Part pop history and part whimsical memoir in the spirit of “National Lampoon’s Vacation,” “Don’t Make Me Pull Over!” is a nostalgic look at the golden age of family road trips — a halcyon era that culminated in the latter part of the twentieth century, before portable DVD players, iPods, and Google Maps.
Richard Ratay was the last of four kids raised by two mostly attentive parents in Elm Grove, Wisconsin. He graduated from the University of Wisconsin with a degree in journalism and has worked as an award-winning advertising copywriter for 25 years. Ratay lives in Menomonee Falls, Wisconsin, with his wife, Terri, their two sons, and two very excitable rescue dogs.
"Don't believe me? Close your eyes and imagine the intoxicating rhythms of Los del Río's 'Macarena.' POOF! You're back in 1998, attending a cheesy wedding reception at a bowling alley in Scranton, right? Yeah, I thought so."
"OK, this is a truly terrible song. But it was a monster novelty hit that helped launch the CB craze of the '70s, inspiring even the squarest suburbanites to begin referring to state patrol officers as 'smokies' and confirming dinner plans with a '10-4, good buddy!' Plus, I paid McCall (not his real name) good money to quote some of this song's lyrics in my book."
"Back in 1974, my dad bought a sweet, mustard gold Oldsmobile Toronado loaded with all the options, including our family's first 8-track deck. As part of the deal, the salesman threw in two free tapes: a compilation of show tunes and Barry Manilow's second album. On our first road trip in the car, my oldest brother and sister insisted on playing this song over and over again, nearly sparking a family civil war. Frankly, it's a wonder we ever made it home."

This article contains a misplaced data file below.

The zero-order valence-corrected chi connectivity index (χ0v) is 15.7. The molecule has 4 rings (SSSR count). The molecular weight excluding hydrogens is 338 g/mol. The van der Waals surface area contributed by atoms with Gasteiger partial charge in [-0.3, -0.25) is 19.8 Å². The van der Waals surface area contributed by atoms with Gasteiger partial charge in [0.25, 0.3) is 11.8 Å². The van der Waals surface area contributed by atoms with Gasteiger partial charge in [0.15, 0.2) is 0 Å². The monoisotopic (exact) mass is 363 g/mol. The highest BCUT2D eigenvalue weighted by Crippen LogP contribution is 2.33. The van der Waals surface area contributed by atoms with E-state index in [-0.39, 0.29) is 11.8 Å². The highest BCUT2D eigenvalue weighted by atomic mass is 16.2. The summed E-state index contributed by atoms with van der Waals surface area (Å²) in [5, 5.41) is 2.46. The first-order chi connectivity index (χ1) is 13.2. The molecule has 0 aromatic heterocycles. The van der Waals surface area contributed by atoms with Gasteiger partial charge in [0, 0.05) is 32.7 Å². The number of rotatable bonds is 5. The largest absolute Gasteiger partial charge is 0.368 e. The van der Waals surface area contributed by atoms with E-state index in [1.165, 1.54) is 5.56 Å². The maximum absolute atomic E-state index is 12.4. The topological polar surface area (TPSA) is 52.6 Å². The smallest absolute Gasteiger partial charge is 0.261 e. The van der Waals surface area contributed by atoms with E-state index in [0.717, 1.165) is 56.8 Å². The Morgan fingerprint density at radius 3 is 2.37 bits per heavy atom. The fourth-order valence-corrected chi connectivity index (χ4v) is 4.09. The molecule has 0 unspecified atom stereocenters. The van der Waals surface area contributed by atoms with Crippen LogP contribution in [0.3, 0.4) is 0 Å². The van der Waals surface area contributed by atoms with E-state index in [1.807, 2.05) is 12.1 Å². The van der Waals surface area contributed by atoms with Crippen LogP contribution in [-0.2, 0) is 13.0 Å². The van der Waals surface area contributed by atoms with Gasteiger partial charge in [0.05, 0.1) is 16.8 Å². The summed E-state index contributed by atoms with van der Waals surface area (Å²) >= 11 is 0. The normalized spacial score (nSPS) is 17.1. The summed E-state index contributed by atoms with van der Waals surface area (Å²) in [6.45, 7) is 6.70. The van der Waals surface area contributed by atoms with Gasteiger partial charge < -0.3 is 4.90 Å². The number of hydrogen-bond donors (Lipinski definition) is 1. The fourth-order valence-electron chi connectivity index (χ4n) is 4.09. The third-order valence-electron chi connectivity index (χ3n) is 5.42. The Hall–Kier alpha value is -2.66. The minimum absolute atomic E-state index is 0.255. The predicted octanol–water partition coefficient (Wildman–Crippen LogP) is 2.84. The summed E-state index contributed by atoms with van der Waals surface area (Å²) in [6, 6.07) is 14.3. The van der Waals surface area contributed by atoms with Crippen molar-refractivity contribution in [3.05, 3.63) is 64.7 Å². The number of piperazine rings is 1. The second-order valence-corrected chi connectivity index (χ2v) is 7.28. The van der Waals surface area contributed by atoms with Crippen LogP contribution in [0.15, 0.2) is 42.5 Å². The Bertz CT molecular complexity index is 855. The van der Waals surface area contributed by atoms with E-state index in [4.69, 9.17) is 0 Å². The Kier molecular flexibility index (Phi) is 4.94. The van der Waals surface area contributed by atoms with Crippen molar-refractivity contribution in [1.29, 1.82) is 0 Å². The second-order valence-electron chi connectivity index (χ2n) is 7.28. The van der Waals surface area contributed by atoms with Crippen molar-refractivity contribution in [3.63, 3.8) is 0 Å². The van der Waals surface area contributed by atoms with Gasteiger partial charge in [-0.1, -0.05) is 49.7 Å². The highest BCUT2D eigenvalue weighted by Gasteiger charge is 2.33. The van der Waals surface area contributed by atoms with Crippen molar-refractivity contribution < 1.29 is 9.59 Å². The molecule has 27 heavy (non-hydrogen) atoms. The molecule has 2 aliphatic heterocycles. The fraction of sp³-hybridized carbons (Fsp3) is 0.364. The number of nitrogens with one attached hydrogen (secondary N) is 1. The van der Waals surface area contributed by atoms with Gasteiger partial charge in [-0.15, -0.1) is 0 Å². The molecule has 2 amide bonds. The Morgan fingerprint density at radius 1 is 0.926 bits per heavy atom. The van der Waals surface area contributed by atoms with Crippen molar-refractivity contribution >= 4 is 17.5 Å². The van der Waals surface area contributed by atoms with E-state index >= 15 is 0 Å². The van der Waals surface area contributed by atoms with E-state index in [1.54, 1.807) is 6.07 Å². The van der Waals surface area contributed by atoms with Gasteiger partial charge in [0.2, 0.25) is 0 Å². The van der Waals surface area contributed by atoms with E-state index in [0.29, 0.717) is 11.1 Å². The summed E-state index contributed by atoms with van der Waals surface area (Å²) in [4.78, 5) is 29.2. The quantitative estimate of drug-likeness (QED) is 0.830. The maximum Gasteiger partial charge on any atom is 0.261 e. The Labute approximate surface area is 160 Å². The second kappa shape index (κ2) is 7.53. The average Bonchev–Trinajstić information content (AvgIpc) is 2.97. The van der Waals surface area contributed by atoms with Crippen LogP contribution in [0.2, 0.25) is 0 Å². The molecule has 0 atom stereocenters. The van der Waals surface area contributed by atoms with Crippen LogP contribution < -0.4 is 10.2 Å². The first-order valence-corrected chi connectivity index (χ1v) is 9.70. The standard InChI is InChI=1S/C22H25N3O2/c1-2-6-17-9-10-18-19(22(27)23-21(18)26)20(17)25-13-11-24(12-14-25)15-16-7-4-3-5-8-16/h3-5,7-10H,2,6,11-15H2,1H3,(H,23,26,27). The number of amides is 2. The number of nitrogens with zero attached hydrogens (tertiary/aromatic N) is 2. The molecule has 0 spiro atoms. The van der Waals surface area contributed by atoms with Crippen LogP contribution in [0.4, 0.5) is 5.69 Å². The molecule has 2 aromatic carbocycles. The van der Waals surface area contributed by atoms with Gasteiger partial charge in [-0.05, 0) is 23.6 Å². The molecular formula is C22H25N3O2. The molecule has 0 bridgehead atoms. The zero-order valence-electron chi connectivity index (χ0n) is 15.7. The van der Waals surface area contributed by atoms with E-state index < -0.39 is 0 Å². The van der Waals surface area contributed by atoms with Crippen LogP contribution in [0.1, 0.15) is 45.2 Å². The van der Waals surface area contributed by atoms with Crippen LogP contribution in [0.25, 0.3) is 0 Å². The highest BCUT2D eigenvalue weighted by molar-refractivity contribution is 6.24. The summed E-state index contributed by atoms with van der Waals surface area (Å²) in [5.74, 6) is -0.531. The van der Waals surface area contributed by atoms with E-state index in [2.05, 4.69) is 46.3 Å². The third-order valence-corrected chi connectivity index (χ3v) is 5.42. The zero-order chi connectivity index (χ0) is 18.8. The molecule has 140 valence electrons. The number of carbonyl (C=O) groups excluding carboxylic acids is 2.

"Besides being my all-time favorite musician, Lloyd Cole is also the only legendary performer to have ridden around in the back seat of our family SUV. True story."
"It was the perfect song at the perfect moment: My wife and I were cruising along Australia's Great Ocean Road, gazing out at the magnificent 12 Apostles rock formations rising up from the Southern Ocean, when smooth-crooning Kiwi Neil Finn and company comes on the radio of our rental car to provide just the right backdrop. Unforgettable."
"While many would opt for the far too obvious 'Roadhouse Blues' as the best Doors road trip tune, I'll take 'L.A. Woman' and its driving, mesmerizing keyboard bass line. Plus, no one can touch my Jim Morrison while singing along in the driver's seat."